Former Germany striker discusses her country's recent performances Sasic part of the FIFA Legends group "There are no small teams anymore"
At the age of 27 and at the height of her powers, Celia Sasic decided to hang up her boots. There were no injuries that precipitated the retirement of a striker with a brilliant track record and, seemingly, a hugely promising future.
Two years further down the line, the German does not regret her decision: "My life has been different since I stepped down, but it's been very good. I've got a young daughter now and my days are more than full."
Sasic is part of the FIFA Legends group and participated in the most recent Think Tank meeting that was held in London ahead of The Best FIFA Football Awards. "I really like football," she said. "I watch as many games as I can. It's very emotional when I see matches with players I've played with, and I watch with even more passion. But I no longer have the stress of being down there. I enjoy it more."
Who's #TheBest in water bottle flipping: #DeynaCastellanos or Celia Sasic? pic.twitter.com/mTVKR28ED7
— #FIFAWWC (@FIFAWWC) October 22, 2017
Now that she observes as a fan rather than as a player, Sasic is able to offer a level-headed analysis of Germany's recent performances: "Getting knocked out of the Euros in the quarter-finals (by Denmark) was disappointing for everyone. When you're a big name, you have objectives and if you don't meet your own expectations then it's very painful.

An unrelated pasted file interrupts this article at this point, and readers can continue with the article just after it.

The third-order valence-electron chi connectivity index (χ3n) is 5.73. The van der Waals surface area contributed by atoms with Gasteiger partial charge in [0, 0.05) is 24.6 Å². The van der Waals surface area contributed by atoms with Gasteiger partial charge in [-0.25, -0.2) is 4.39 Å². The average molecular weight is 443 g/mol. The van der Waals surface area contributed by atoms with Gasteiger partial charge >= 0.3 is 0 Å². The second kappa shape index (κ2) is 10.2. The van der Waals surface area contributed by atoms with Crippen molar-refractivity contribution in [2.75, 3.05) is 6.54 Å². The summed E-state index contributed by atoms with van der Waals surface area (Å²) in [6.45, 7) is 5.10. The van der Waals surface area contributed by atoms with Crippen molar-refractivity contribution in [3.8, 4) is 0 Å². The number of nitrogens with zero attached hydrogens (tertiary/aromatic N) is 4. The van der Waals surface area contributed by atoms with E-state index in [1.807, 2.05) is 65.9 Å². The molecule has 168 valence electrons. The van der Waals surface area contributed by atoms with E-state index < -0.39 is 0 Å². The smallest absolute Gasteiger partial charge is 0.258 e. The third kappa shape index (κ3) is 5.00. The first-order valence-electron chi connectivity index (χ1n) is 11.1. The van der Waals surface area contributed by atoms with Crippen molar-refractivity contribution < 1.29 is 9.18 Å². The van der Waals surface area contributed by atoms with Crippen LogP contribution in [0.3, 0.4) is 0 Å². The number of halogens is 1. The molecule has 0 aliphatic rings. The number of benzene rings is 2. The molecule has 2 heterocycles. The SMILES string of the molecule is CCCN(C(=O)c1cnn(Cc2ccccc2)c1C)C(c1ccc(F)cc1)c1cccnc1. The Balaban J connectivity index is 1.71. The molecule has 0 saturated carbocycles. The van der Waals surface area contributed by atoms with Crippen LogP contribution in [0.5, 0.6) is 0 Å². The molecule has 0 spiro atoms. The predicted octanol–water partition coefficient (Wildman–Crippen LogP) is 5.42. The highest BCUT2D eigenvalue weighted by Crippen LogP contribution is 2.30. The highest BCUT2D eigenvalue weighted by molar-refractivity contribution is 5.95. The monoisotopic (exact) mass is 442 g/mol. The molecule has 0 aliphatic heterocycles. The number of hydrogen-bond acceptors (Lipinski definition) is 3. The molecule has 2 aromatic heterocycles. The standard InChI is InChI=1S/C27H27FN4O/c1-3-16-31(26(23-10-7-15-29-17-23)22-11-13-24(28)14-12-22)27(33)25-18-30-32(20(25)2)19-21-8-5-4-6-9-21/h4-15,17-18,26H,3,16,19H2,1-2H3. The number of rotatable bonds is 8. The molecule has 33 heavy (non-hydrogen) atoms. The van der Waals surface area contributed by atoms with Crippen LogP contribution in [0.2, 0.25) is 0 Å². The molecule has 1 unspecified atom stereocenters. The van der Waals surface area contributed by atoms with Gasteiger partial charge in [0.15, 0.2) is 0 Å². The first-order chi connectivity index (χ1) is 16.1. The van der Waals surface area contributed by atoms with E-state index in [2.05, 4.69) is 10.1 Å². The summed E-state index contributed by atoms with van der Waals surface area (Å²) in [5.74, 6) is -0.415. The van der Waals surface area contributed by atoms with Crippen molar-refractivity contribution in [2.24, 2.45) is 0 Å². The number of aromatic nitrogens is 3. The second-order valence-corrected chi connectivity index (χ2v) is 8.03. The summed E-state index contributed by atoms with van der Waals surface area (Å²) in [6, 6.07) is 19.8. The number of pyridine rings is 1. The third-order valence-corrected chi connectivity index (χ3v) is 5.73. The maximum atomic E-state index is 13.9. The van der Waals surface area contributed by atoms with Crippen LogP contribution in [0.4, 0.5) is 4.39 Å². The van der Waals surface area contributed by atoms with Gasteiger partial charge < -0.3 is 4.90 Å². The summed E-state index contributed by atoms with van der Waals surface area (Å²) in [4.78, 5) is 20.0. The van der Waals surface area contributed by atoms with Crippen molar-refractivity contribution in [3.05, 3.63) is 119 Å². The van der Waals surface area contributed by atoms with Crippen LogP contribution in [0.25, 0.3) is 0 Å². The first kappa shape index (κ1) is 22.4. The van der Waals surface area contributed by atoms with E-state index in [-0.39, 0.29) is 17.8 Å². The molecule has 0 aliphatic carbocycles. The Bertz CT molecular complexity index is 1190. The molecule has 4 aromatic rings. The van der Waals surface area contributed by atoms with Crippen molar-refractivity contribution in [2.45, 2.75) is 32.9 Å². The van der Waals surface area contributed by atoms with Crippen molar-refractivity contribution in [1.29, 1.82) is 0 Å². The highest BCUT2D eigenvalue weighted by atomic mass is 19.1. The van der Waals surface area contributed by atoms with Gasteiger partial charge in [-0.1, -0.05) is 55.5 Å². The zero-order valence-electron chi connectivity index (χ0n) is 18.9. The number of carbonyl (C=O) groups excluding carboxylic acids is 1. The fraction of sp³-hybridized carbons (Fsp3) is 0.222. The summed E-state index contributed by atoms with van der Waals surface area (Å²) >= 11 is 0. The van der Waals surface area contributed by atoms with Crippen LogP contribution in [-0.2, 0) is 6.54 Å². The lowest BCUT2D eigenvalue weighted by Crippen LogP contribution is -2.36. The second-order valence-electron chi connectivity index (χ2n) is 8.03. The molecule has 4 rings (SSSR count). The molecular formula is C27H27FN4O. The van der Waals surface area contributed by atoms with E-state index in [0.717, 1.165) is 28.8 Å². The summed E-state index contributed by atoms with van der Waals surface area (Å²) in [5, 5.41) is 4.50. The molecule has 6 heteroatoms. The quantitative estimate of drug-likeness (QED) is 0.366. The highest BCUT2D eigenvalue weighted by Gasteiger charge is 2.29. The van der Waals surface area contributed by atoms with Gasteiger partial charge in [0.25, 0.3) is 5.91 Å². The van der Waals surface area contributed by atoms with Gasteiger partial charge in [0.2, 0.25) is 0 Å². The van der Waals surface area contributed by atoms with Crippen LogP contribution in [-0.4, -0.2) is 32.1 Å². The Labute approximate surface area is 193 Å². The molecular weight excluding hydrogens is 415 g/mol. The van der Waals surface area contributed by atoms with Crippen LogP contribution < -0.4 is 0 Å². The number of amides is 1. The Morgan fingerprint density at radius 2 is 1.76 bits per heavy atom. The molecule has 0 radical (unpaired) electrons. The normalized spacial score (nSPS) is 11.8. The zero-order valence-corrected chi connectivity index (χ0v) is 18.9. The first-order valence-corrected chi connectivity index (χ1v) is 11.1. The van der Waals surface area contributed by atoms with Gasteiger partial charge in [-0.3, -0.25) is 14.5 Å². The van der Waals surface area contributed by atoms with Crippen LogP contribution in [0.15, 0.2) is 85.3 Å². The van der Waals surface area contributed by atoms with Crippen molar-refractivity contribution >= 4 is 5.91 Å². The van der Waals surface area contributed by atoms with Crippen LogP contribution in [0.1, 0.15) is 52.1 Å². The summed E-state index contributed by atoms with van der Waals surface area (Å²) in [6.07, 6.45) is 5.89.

"But Germany have a very young side now and they still don't have much experience - neither the players nor on the technical side of things," she continued. "And that's the kind of experience you can't buy. It's something you acquire over time and you can't speed things up. You have to be patient and you need to go through things, including bad times and disappointments, in order to grow and mature. That's the path Germany must follow if they're to reach the level everyone expects of them."
Celia Sasic fact fileU-19 Women's World Cup winner at Thailand 2004 Bronze medal winner at the Women's Olympic Football Tournament Beijing 2008 Women's European Championship winner in 2009 and 2013 Golden Boot winner at the FIFA Women's World Cup Canada 2015™ Three-time Algarve Cup winner 2015 UEFA Women's Champions League winner
Germany are currently top of Group 5 in European zone qualifying for the Women's World Cup in France in 2019. They have, though, lost one of their five matches so far - a home defeat to Iceland.
Sasic has faith in her successors but also offered a word of advice: "They should focus on their objective and not pay any attention to outside criticism. If they're in the German national team it's because they have the necessary talent and potential. That's the only way they'll be able to reach their maximum level. It's also important to foster a strong group mentality. Even if you have a bad game you should have the belief that you can overcome anything as a team."
Yet there were other factors that contributed to Germany's 22-year reign as European champions coming to an end. "I wasn't surprised by the success Holland or Denmark had," she said. "Those of us that have followed their progress know that it was only logical that they'd get to that level. There are no small teams anymore; all the European sides are developing incredibly."
As the interview draws to a close, Sasic reveals that she has no desire to reverse her decision to retire – despite numerous calls for her to do so. "A lot of people tell me I should play again because I'm young and am still able to," she said. "But I'm very happy with the choice I made. I like the life I have now. I like football as well but for me the chapter as a professional player is over."